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Jackson v. State

Court of Criminal Appeals of Tennessee, Knoxville

April 14, 2015

TERRY EARL JACKSON
v.
STATE OF TENNESSEE

Assigned on Briefs December 9, 2014.

Appeal from the Criminal Court for Hamilton County Nos. 253820, 259470 Don W. Poole, Judge

Terry E. Jackson, Atlanta, Georgia, Pro Se.

Herbert H. Slatery III, Attorney General and Reporter; Lacy Wilber, Senior Counsel; Neal Pinkston, District Attorney General, for the appellee, the State of Tennessee.

Thomas T. Woodall, P. J., delivered the opinion of the Court, in which Alan E. Glenn and Timothy L. Easter, JJ., joined.

OPINION

THOMAS T. WOODALL, PRESIDING JUDGE

I. Background

On October 5, 2005, Petitioner pled guilty in case number 253820 to possession of cocaine in an amount less than .5 grams with intent to sell or deliver with an agreed sentence of four years to be served on probation and simple trespass in case number 254804 with an agreed thirty-day suspended sentence to be served concurrently. On June 27, 2006, Petitioner pled guilty in case number 259470 to possession of cocaine in an amount less than .5 grams with intent to sell or deliver with an agreed sentence of eight years to be served in confinement. The plea agreement also provided that Petitioner "[a]dmit violation" of probation in case number 253820 and that the eight year sentence in case number 259470 would run concurrently with the probation violation.

On April 12, 2013, Petitioner filed a "Motion to Reopen State Judgment Orders." In the motion, Petitioner argued that there was a "clerical error" on the judgment for case number 259470 because the sentence should have run consecutively to "1131465." Petitioner also argued that his concurrent sentences were void because they violated Rule 32(c) of the Tennessee Rules of Criminal Procedure. On April 12, 2013, the trial court entered an order on the motion noting that case number 1131465 referenced in the motion to reopen was a general sessions court case. The trial court found:

Because the defendant does not seek the correction of the judgment in case 259470 to include a provision making the sentence in that case, contrary to the plea agreement, consecutive to the sentence in case 253820 the Court disregards the allegation of a clerical error and treats the subject "motion" as an application for the writ of habeas corpus.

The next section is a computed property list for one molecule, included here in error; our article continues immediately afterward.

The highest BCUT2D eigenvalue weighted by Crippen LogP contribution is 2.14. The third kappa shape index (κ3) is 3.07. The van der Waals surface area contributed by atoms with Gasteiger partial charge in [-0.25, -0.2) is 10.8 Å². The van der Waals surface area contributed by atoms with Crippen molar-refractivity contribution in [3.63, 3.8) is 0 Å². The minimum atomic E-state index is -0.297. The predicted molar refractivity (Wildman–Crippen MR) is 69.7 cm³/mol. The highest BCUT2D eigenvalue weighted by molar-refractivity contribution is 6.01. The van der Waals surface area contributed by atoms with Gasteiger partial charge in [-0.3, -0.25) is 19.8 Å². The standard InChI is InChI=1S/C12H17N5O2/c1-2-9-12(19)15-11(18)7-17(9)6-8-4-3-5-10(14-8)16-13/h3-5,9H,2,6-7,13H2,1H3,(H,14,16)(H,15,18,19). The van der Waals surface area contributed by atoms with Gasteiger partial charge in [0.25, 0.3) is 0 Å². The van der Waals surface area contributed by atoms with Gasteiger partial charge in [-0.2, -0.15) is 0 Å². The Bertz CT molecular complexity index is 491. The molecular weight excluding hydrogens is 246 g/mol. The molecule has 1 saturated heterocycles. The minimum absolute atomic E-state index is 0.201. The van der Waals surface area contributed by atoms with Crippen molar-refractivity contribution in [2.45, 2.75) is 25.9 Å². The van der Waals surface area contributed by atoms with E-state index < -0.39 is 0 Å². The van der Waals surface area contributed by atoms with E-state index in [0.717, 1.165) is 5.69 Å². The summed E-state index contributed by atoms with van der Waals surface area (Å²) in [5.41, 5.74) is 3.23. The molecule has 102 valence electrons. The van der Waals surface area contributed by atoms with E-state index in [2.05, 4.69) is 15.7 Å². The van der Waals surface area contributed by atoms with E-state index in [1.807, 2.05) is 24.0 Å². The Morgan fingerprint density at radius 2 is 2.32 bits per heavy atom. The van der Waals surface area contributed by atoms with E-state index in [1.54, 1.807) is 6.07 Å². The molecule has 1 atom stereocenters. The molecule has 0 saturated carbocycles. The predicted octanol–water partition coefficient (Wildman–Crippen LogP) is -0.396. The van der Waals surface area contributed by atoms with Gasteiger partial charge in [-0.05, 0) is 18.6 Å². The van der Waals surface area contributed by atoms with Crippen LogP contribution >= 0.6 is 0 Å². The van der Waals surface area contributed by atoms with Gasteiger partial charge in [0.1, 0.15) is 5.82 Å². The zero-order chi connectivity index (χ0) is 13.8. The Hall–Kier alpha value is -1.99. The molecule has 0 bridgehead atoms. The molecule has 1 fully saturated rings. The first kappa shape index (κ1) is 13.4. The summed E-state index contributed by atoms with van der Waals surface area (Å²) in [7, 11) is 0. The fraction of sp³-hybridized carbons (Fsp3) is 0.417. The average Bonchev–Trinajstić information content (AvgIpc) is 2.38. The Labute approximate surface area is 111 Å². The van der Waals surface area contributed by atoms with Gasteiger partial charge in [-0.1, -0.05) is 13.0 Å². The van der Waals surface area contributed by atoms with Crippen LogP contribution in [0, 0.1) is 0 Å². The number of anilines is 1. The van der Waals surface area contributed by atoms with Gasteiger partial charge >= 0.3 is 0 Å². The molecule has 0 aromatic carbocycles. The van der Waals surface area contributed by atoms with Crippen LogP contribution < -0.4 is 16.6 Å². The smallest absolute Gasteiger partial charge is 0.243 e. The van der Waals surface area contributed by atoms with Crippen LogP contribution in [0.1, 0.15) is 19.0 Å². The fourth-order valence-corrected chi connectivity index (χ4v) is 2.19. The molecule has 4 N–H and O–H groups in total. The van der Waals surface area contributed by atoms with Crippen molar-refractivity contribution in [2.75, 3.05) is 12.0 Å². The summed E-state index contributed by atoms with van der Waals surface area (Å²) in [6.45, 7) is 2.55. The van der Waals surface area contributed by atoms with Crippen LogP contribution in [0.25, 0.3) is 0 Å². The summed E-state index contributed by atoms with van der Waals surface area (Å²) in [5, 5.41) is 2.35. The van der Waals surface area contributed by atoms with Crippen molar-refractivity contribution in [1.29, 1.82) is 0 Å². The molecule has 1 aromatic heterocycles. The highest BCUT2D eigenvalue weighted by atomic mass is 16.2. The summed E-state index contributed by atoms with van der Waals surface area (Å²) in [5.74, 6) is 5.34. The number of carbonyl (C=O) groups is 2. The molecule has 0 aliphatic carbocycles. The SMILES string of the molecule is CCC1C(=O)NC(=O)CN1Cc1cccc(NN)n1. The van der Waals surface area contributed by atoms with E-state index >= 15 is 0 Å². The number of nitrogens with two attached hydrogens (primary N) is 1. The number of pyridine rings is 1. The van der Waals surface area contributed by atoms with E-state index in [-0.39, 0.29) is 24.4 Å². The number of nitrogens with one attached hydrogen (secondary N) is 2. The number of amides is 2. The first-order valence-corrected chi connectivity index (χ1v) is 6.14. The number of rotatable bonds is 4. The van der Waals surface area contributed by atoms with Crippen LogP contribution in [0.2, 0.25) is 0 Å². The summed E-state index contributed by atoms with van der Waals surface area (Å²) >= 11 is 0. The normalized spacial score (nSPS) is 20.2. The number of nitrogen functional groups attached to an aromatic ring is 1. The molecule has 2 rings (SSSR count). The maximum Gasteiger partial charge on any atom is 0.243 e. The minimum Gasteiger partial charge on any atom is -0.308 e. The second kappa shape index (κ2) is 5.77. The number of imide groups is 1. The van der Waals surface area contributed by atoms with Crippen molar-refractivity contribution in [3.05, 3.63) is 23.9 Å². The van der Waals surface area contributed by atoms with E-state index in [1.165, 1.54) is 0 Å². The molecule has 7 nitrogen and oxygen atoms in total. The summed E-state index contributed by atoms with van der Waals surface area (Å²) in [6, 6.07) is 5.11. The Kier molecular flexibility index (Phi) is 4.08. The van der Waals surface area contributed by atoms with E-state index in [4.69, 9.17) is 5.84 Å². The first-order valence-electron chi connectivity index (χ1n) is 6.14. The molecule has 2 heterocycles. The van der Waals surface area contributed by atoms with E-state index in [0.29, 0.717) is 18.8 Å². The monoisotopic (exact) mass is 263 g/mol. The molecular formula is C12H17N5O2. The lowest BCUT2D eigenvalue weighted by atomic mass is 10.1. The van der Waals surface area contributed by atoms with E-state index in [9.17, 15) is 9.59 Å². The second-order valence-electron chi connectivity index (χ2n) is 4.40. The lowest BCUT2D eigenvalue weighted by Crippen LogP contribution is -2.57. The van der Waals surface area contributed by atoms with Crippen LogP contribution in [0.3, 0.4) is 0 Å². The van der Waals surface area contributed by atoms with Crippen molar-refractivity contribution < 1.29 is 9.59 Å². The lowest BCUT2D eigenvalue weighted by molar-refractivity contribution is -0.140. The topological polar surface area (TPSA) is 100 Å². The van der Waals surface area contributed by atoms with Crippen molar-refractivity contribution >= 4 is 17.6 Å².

Citing T.C.A. § 29-21-101, the trial court also held that an allegation in a habeas petition that a sentence is "illegally concurrent with a prior sentence is no longer a ground for the writ." The trial court then summarily dismissed the petition. However, the trial court "sua sponte" determined that the "omission from the judgment in case 259470 of a provision making the sentence in that case concurrent to the sentence in case 253820 . . . di[d] not accurately reflect the plea agreement between the parties and d[id] constitute a clerical error subject to correction at any time pursuant to Tenn. R. Crim. P. 36." The trial court ordered the judgment in "case 259470 to be corrected to reflect that the sentence in that case was concurrent with the sentence in case 253820 . . ."

On May 8, 2014, Petitioner filed a second "Motion to Reopen Judgments and Correct Clerical Errors that Renders [sic] Judgment Void." In the second motion, Petitioner argued that the trial court erred by ordering the sentence is case number 259470 to run concurrently with case number 253820. Petitioner argued concurrent sentences violated Rule 32 of the Tennessee Rules of Criminal Procedure which mandates a sentence to be run consecutively to a previous sentence if the second offense was committed while a defendant was on probation or parole for the first offense. Petitioner relied on Tennessee Rule of Criminal Procedure 36.1 in his motion. The trial court entered a subsequent order finding that Petitioner's motion was "basically the same argument and motion" that Petitioner had made in his first motion. The trial court summarily dismissed the second motion. Petitioner now appeals from the order dismissing the second motion, filed pursuant to Tennessee Rule of Criminal Procedure 36.1.